noun, plural ve·toes. Also called veto power (for defs 1, 4).

verb (used with object), ve·toed, ve·to·ing.

to reject (a proposed bill or enactment) by exercising a veto.
to prohibit emphatically.

Origin of veto

First recorded in 1620–30, veto is from the Latin word vetō I forbid
Related formsve·to·er, nounpre·ve·to, noun, plural pre·ve·toes, verb (used with object), pre·ve·toed, pre·ve·to··ve·to, verb (used with object), re·ve·toed, re·ve·to·ing.un·ve·toed, adjective Unabridged Based on the Random House Unabridged Dictionary, © Random House, Inc. 2019

Examples from the Web for veto

Contemporary Examples of veto

Historical Examples of veto

  • He used his veto on the laws, for instance, and otherwise exercised his prerogatives.

    Homeward Bound

    James Fenimore Cooper

  • For if the English Parliament have the power to veto our wishes, where's the difference?

    Ireland as It Is

    Robert John Buckley (AKA R.J.B.)

  • And the Turkish nation had no opportunity to sanction or veto their resolve.

    England and Germany

    Emile Joseph Dillon

  • An important act of the legislature awaited his signature or veto.

    David Dunne

    Belle Kanaris Maniates

  • An effort was made to carry it over the Governor's veto, but it failed.

British Dictionary definitions for veto


noun plural -toes

the power to prevent legislation or action proposed by others; prohibitionthe presidential veto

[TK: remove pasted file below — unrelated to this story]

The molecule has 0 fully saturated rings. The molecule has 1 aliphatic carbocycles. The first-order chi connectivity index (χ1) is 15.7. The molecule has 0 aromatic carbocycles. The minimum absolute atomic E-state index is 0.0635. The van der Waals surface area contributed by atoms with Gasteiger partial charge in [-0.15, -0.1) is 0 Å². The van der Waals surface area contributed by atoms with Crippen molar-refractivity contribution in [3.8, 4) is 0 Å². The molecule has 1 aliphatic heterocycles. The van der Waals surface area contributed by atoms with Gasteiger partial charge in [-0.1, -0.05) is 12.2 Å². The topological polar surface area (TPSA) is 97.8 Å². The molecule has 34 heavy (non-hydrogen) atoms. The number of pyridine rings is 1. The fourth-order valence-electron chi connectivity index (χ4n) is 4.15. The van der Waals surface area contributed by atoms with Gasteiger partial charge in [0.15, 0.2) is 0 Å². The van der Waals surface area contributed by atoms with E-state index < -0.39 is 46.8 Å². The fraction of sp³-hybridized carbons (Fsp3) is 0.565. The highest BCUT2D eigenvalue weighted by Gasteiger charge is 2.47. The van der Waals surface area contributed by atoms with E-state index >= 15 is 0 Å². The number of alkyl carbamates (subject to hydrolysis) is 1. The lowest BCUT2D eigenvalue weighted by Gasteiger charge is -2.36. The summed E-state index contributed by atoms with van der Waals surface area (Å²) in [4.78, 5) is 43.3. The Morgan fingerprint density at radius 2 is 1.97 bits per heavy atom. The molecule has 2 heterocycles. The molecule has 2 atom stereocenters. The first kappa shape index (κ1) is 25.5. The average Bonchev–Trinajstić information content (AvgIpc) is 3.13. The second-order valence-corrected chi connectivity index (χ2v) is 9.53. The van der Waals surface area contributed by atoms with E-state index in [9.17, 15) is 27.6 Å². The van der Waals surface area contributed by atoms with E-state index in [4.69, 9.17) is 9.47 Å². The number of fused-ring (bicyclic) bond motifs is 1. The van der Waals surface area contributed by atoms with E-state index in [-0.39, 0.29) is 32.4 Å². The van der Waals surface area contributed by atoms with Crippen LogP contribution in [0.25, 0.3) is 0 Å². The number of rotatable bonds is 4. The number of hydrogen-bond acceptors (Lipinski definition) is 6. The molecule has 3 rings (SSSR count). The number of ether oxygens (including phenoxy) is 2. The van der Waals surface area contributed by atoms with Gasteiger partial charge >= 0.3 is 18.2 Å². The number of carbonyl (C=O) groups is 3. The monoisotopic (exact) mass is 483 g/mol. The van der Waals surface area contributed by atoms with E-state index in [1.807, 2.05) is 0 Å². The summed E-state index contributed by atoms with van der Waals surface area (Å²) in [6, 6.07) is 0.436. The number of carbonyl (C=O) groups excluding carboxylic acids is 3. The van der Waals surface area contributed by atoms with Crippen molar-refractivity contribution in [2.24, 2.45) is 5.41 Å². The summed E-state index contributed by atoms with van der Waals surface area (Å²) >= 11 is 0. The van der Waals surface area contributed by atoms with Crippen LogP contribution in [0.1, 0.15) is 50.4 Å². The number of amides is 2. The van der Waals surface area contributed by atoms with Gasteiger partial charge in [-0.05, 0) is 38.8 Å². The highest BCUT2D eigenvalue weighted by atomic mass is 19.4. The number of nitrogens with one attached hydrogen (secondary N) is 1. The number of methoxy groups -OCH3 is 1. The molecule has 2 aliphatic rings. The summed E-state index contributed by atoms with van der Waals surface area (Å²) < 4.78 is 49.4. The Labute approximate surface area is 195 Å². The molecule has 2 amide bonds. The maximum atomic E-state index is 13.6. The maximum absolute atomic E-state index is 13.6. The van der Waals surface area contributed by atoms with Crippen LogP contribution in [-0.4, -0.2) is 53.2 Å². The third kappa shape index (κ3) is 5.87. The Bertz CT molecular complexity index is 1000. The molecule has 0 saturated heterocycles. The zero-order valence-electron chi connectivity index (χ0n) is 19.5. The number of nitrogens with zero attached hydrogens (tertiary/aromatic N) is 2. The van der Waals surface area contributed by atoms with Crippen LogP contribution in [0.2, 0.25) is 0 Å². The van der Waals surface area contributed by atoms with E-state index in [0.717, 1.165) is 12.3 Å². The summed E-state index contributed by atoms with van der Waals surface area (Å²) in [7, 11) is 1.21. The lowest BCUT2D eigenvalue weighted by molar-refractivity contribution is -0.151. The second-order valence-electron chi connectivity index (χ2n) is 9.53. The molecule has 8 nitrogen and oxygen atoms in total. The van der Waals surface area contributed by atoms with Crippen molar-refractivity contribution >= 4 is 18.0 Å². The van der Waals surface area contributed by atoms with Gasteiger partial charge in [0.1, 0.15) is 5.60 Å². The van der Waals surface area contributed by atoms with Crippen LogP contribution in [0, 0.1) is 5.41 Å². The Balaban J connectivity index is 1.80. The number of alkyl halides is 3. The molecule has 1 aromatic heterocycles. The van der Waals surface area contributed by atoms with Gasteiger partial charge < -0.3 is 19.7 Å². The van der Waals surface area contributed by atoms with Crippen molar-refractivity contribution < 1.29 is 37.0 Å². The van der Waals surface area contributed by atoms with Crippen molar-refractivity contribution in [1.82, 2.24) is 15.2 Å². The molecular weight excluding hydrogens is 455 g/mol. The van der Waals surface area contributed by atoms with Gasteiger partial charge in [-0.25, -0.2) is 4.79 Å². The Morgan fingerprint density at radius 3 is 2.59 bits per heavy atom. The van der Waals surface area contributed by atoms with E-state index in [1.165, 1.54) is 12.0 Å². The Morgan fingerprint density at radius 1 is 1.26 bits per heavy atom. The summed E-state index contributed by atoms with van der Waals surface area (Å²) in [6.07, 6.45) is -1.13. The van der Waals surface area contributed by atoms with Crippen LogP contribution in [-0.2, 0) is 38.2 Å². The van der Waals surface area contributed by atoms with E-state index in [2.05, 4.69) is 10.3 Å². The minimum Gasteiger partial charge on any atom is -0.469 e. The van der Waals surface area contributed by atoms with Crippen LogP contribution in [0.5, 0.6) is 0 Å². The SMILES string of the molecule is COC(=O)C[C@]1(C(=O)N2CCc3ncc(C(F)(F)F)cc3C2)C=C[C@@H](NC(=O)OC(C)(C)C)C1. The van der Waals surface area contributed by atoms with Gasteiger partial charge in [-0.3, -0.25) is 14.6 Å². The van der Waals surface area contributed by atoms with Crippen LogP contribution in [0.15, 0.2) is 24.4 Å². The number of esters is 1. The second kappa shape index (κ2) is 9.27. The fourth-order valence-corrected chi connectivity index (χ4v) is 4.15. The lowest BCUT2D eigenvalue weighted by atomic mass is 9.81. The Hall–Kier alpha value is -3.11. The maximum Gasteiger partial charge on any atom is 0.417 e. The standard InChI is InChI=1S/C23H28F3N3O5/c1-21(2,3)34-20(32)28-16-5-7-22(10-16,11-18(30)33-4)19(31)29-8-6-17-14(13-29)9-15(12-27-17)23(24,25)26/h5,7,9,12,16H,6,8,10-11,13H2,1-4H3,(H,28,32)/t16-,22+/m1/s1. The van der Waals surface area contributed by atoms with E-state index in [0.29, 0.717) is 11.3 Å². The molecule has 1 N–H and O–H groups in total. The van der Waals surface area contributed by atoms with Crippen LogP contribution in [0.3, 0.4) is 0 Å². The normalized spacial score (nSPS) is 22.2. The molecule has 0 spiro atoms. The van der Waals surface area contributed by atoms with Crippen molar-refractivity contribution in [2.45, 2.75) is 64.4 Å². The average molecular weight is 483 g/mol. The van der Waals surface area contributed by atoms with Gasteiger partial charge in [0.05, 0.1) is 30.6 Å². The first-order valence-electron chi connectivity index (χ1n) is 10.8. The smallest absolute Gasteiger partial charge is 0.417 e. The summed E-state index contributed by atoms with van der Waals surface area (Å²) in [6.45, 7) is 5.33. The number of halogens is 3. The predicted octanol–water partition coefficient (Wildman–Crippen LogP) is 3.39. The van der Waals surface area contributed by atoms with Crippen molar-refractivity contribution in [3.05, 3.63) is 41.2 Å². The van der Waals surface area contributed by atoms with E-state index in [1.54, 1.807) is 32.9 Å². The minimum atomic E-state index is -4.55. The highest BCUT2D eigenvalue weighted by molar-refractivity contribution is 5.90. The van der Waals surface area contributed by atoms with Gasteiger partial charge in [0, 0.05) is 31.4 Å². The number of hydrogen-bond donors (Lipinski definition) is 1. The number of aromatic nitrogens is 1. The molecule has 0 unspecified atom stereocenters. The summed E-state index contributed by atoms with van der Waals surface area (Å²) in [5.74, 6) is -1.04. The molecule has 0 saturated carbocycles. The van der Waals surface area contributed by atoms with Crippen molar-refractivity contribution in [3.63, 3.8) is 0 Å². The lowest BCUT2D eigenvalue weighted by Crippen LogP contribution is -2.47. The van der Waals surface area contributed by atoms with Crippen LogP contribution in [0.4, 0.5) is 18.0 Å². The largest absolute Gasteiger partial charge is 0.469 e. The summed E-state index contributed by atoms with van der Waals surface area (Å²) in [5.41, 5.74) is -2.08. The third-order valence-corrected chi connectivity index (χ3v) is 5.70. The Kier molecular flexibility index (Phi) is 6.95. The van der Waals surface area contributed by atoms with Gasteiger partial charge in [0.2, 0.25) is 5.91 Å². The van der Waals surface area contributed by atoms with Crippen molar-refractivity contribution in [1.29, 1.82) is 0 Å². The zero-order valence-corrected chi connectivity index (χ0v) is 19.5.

the exercise of this power
Also called: veto message US government a document containing the reasons why a chief executive has vetoed a measure

verb -toes, -toing or -toed (tr)

to refuse consent to (a proposal, esp a government bill)
to prohibit, ban, or forbidher parents vetoed her trip
Derived Formsvetoer, nounvetoless, adjective

Word Origin for veto

C17: from Latin: I forbid, from vetāre to forbid
Collins English Dictionary - Complete & Unabridged 2012 Digital Edition © William Collins Sons & Co. Ltd. 1979, 1986 © HarperCollins Publishers 1998, 2000, 2003, 2005, 2006, 2007, 2009, 2012

Word Origin and History for veto

1620s, from Latin veto, literally "I forbid," first person singular present indicative of vetare "forbid," of unknown origin. Used by Roman tribunes who opposed measures of the Senate or magistrates.


1706, from veto (n.). Related: Vetoed; vetoing.

Online Etymology Dictionary, © 2010 Douglas Harper

veto in Culture


A vote that blocks a decision. In the United Nations, for example, each of the five permanent members of the Security Council has the power of veto.


The power of a president or governor to reject a bill proposed by a legislature by refusing to sign it into law. The president or governor actually writes the word veto (Latin for “I forbid”) on the bill and sends it back to the legislature with a statement of his or her objections. The legislature may choose to comply by withdrawing or revising the bill, or it can override the veto and pass the law, by a two-thirds vote in each house.


Originally intended to prevent Congress from passing unconstitutional laws, the veto is now used by the president as a powerful bargaining tool, especially when his objectives conflict with majority sentiment in Congress. (See also checks and balances.)
The New Dictionary of Cultural Literacy, Third Edition Copyright © 2005 by Houghton Mifflin Harcourt Publishing Company. Published by Houghton Mifflin Harcourt Publishing Company. All rights reserved.